On Perks (Them Deeper Bones design diary 9)
Them Deeper Bones is my OSR-adjacent retro adventure game that can be found over on https://themdeeperbones.com/ (as of writing this, version beta.1.2). There is a short preview available on the site, and if that piques your interest enough, anyone can get the full playtest document and supplemental materials by joining the game’s discord.
I recently had an online discussion about the General Perks in the game, and realised that it might not be immediately obvious to someone coming in from other sort of play cultures why these are things you get to pick at 2nd level, not at character creation.
Characters are created at random in Them Deeper Bones. You roll dice to get your Ability Scores, and based on these and how you want to play, you choose your Role out of the three possible Roles in the game. This Role selection is the only choice you have to make at character creation, everything else you need you can roll from a table (such as character background) or opt out of (such as buying further equipment).
The game has General Perks — mechanical advantages to certain situations such as a bonus to particular Saving Throws, the possibility to detect the presence of traps when entering a new space, or a chance the character does not have to spend rations when doing overland travel. Much like Feats are in some other games. And the question about them I got was “Why can’t you pick one of these cool things at character creation?”
The Curse of the One Cool Thing
The idea in many modern role-playing games is that each character has special powers or abilities that the player chooses at character generation and then gets to display off during play. This is sometimes called “paper doll play” in the circles I come from—you come to the table with your paper doll and their accessories and the fun of the play is to show these off and combine them in interesting ways, possibly with what the others have. And this is an excellent way to approach games where the special things and the mechanics tied to those form the core of the game’s challenge solving apparatus. Especially in those that focus on trying to create a particular narrative out of the games.
However, this approach to characters with unique cool things puts pressure on the guide (or the Game Master, GM) to tune their challenges appropriately. If a character is built solely around being able to swim real fast and control fish, to use an extreme example, the GM in that game would have to think twice if they were running that desert adventure to the group with this “man of aqua” character. Or at least tune the challenges so that there is a moat somewhere with water, or maybe throw in some flying desert fish to encounter. This is simply because a player has made extremely meaningful decisions at character creation and if they don’t get a return from those investments (decisions are emotional investments), they can feel cheated or not appreciated. If the fish-master has to solve situations by climbing walls and picking locks, it’s not really what the player came to the game to do.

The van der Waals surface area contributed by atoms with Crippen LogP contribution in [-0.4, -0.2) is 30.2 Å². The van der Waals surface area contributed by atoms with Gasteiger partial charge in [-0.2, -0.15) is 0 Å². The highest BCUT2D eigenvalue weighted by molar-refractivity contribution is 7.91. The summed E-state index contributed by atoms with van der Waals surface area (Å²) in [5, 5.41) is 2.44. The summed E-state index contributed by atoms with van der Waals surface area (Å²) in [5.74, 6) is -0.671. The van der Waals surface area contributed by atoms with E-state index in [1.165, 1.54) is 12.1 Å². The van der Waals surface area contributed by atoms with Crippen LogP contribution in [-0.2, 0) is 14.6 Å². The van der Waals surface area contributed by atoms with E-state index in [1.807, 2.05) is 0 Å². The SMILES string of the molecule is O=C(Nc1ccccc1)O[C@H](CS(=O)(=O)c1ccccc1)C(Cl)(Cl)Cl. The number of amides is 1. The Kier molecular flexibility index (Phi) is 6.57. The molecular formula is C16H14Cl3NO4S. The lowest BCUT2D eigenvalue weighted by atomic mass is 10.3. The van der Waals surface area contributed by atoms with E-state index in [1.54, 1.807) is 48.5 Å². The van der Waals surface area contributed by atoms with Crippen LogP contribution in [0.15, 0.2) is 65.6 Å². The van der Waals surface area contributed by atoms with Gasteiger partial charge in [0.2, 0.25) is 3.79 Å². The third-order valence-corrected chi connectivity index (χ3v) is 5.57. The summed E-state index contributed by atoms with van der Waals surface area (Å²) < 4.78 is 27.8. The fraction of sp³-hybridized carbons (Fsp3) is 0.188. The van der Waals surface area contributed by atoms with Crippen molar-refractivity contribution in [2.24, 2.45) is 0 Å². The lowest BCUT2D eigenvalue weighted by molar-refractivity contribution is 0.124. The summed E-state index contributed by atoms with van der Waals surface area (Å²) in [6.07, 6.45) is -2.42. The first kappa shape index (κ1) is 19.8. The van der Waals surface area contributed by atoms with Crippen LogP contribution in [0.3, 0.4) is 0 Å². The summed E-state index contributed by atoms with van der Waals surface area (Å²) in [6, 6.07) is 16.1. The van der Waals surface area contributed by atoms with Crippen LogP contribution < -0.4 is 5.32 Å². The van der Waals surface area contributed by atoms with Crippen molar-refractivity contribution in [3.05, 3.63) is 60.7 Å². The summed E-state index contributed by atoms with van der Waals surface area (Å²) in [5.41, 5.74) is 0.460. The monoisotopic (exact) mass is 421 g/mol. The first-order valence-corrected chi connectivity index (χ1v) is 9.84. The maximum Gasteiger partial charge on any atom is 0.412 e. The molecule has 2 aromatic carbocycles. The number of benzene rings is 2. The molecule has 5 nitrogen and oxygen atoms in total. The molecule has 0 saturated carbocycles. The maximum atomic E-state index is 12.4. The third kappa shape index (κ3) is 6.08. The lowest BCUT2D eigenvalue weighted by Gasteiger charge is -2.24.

In the Retro Adventure Game outlook on a game, the guide sets up challenges, and the primary tool to solve them is clever player-side role-playing, not cool powers or dice-rolling. Coming to these situations armed with only a hammer of fish control, and seeing everything as a very wet nail, would be greatly detrimental to your success.
The Inherent Un-Coolness of Perks
To return to the Perks. At first glance, they sound like they are a list of cool things you can choose from. You could have protection from explosions! You could spot traps more easily! Or have the ability to survive without food! But if you look at the Perks more closely, they are not that cool. They’re not special powers that direct you to make certain types of actions. If you chose the Improved Saving Throw: Devastation Perk, it will not make you invulnerable to explosions or make you want to jump into situations where explosions are a possibility. If you take the trap detection Perk, it just means that sometimes you get to skip the step where you look around for traps. Same with the ability to skip the use of rations sometimes..
These are not really those “one cool thing”s. So what are Perks and why are they?
Perks: An Opt-Out Tool
Perks allow the player to feel more confident about the rules being there to catch them when role-play fails them, or to let you move more responsibility about a particular part of the game to the mechanics side. The Improved Save: Devastation means that if you, as a player, mess up with a trap that causes an explosion, your character has a greater chance of surviving it. Picking the Trap Expert one lets you sometimes spend less time searching for potential traps, as the chances are you can immediately notice their presence. And the Survivalist one lets you ignore rations and food upkeep a bit more.
As they’re more passive and responsive instead of an active cool thing, they are not something you pick up when you create the character. You most likely have no idea what sort of a game the Guide is running and what parts of the game you’ll be engaging with a lot when you create your character. But you should have some clue the first time you level up to which parts in the game you feel like you’re worried about the most and can make a decision about where you want that extra safety net to be.